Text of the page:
Why HRC Supports A Comprehensive LGBT Civil Rights Bill
"At the end of the day, full federal equality is the only acceptable option, nothing more, nothing less," the head of the Human Rights Campaign writes.
The Human Rights Campaign supports the Employment Non-Discrimination Act for a very simple reason. It will guarantee millions of lesbian, gay, bisexual, and transgender people in all 50 states explicit, reliable protections from discrimination in the workplace. We call on our allies in Congress to improve this bill's overly broad religious exemption. A strong ENDA is worth fighting for because we cannot ignore the urgent need of countless LGBT people who do not have the luxury of waiting for these protections.
All of us in the LGBT movement knew that passing ENDA wasn't going to be easy in the 113th Congress. In fact, we knew it would require the biggest legislative campaign in the history of this movement. We all knew the bill wouldn't be perfect, because legislating always involves compromises. But we also knew that there were two red lines we would not cross. The bill had to be inclusive of the entire LGBT community, and it had to ensure that private employers could never cite a religious reason to fire or refuse to hire an employee.
But regardless of whether or not ENDA passes in this session of Congress, it is time for the LGBT movement to throw its weight behind a fully comprehensive LGBT civil rights bill. A bill that, at long last, would bar discrimination on the basis of sexual orientation and gender identity in all core civil rights categories — including housing, public accommodations, credit, education, and, if ENDA fails to pass, employment. This is a visionary idea that Congresswoman Bella Abzug brought to Congress in 1974. Its time has come.
In the year and a half since the current version of ENDA was introduced, we have significantly moved the needle on Congressional support for LGBT equality. Thanks to a massive coordinated campaign, Americans for Workplace Opportunity, the LGBT movement has brought together dozens of allied organizations, hundreds of leading American corporations, and the support of millions of LGBT Americans and our allies to fight for essential workplace protections. Together, we have also secured a record number of bipartisan cosponsors for a fully inclusive ENDA. That progress will be carried forward.
ENDA gives hope to LGBT people from Alabama to Montana, Americans who face discrimination on the job each and every day, that a more hopeful future is possible. Those of us in states with strong nondiscrimination laws can never forget or disregard the urgent need of our LGBT brothers and sisters in states without them.
But we also can't ignore that somewhere in between the introduction of this version of ENDA and today, a revolution has happened in the fight for LGBT equality. We're at one of those moments you read about in the history books, and it turns up everywhere you look. From the tireless advocate-president who sits at the Resolute desk in the Oval Office every day, to the transgender teenager in the heart of Mississippi who, today, can look with hope to Laverne Cox on TV. Public opinion is rocketing forward toward support for equality. A new pro-equality court ruling is issued almost every day. Straight Americans in the heartland today weep supportive tears at the weddings of their gay and lesbian neighbors. Together we have all worked to shift the ground beneath our feet, and an overwhelming national sense has emerged that the tide of history is turning toward full equality for all.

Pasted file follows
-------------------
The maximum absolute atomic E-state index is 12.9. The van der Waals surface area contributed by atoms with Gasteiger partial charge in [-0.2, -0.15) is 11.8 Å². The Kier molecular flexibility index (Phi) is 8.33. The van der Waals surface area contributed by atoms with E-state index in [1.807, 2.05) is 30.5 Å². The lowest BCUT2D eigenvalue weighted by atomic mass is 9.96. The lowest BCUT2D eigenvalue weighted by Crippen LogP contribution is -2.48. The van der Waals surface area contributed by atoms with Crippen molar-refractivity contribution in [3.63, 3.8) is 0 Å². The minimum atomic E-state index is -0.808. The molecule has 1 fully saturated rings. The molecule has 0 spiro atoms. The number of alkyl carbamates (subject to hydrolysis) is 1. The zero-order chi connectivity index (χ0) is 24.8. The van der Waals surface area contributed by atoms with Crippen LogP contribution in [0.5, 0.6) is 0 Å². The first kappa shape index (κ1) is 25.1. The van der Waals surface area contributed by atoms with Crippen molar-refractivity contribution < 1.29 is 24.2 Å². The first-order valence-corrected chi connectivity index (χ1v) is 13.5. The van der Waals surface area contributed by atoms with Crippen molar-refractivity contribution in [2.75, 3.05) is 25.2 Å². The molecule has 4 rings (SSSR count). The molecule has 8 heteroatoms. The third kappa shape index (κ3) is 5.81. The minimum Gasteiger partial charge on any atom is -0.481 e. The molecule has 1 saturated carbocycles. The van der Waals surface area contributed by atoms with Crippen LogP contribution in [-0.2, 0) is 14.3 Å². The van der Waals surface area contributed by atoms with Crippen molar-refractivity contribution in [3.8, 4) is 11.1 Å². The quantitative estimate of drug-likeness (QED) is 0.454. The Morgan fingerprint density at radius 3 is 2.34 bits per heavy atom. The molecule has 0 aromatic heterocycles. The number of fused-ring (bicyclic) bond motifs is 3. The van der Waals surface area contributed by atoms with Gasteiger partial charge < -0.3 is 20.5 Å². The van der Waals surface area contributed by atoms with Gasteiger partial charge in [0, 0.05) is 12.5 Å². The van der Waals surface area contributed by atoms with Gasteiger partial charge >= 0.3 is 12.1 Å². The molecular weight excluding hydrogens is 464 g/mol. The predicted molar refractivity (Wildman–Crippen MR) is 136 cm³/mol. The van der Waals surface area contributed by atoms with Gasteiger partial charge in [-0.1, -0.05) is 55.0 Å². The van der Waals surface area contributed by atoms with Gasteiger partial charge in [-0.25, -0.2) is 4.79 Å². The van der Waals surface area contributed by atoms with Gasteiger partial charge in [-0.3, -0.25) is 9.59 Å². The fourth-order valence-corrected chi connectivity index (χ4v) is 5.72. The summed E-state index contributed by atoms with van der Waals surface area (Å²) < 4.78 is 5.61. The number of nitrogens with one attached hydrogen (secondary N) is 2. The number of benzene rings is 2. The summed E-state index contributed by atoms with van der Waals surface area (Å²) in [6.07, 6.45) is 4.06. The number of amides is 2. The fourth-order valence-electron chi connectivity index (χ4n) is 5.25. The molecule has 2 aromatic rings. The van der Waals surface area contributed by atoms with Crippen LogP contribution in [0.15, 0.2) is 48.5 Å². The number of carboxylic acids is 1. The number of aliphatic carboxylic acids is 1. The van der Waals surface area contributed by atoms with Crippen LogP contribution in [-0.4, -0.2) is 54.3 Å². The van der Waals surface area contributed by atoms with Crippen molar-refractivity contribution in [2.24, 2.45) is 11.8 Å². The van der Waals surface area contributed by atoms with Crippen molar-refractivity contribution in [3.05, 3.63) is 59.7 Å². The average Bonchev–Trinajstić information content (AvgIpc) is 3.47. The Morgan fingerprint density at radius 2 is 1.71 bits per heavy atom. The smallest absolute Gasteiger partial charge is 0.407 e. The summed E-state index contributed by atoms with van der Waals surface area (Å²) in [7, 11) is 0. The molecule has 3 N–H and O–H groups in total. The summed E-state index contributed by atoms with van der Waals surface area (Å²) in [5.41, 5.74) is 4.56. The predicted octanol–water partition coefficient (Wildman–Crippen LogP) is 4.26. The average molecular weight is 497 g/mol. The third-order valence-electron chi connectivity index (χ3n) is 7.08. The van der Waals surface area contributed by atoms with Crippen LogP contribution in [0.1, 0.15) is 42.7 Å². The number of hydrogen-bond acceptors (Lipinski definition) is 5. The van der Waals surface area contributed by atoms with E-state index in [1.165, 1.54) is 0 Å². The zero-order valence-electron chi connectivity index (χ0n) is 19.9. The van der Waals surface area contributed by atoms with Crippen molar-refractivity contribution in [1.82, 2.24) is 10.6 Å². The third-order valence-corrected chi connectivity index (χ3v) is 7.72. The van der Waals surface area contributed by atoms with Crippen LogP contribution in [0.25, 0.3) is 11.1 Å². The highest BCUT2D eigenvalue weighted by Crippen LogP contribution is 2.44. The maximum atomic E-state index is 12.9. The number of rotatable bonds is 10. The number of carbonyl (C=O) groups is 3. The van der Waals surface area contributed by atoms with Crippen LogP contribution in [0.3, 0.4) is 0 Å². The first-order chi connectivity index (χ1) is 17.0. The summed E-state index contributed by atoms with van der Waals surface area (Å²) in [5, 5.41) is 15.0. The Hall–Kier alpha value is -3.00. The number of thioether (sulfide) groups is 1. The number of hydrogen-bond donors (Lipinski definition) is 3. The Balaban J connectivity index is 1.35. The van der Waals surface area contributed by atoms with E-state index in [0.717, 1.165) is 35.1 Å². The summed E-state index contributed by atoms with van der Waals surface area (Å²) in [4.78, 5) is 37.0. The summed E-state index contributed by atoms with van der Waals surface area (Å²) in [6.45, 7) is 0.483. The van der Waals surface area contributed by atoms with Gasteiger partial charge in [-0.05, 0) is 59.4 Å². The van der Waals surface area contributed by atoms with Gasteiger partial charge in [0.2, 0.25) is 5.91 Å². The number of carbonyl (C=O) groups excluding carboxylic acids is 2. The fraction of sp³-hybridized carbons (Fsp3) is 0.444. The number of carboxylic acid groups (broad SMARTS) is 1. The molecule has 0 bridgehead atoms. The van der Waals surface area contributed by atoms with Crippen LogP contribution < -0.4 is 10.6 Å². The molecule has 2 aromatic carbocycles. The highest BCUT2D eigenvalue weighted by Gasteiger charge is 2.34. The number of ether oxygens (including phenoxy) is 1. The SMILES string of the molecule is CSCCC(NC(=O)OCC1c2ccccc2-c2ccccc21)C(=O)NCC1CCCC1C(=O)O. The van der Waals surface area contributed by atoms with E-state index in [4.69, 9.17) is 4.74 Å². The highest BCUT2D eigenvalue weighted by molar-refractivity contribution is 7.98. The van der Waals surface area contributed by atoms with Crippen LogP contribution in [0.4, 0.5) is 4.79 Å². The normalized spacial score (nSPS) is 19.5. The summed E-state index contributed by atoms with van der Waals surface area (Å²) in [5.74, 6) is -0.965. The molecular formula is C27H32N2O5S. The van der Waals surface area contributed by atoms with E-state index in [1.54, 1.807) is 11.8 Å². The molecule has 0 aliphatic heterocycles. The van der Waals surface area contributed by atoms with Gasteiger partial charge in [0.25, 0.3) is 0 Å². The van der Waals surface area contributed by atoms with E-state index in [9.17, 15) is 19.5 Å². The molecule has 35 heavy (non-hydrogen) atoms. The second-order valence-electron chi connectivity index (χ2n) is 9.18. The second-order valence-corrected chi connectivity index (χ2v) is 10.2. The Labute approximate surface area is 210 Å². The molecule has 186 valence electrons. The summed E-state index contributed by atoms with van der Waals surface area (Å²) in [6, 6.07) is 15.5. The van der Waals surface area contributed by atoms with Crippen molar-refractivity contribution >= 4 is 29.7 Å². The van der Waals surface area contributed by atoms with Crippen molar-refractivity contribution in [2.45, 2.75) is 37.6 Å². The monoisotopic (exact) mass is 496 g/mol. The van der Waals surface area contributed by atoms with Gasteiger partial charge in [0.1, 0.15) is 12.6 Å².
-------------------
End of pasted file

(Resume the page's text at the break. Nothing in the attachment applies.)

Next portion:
We cannot and will not ignore the imperative of this moment. As long as this Congress is in session, we will fight for ENDA — with a narrowed religious exemption — because these workplace protections will change millions of lives for the better. But this movement has a responsibility to also chart a course for the future. The gay man in Alabama who gets kicked out of his apartment because his partner moves in — or the transgender teenager in Arkansas who gets shamed for using the right restroom — is just as deserving of legal equality as the lesbian in Montana who gets fired because of who she is.
In other words, it's time for full LGBT civil rights to come out of the closet. We all agree that, at the end of the day, full federal equality is the only acceptable option, nothing more, nothing less. The campaign for a strong ENDA continues with more urgency than ever before, but we've got to dig in for the fight of our lives.
Chad Griffin is the president of the Human Rights Campaign, the nation's largest lesbian, gay, bisexual and transgender civil rights organization.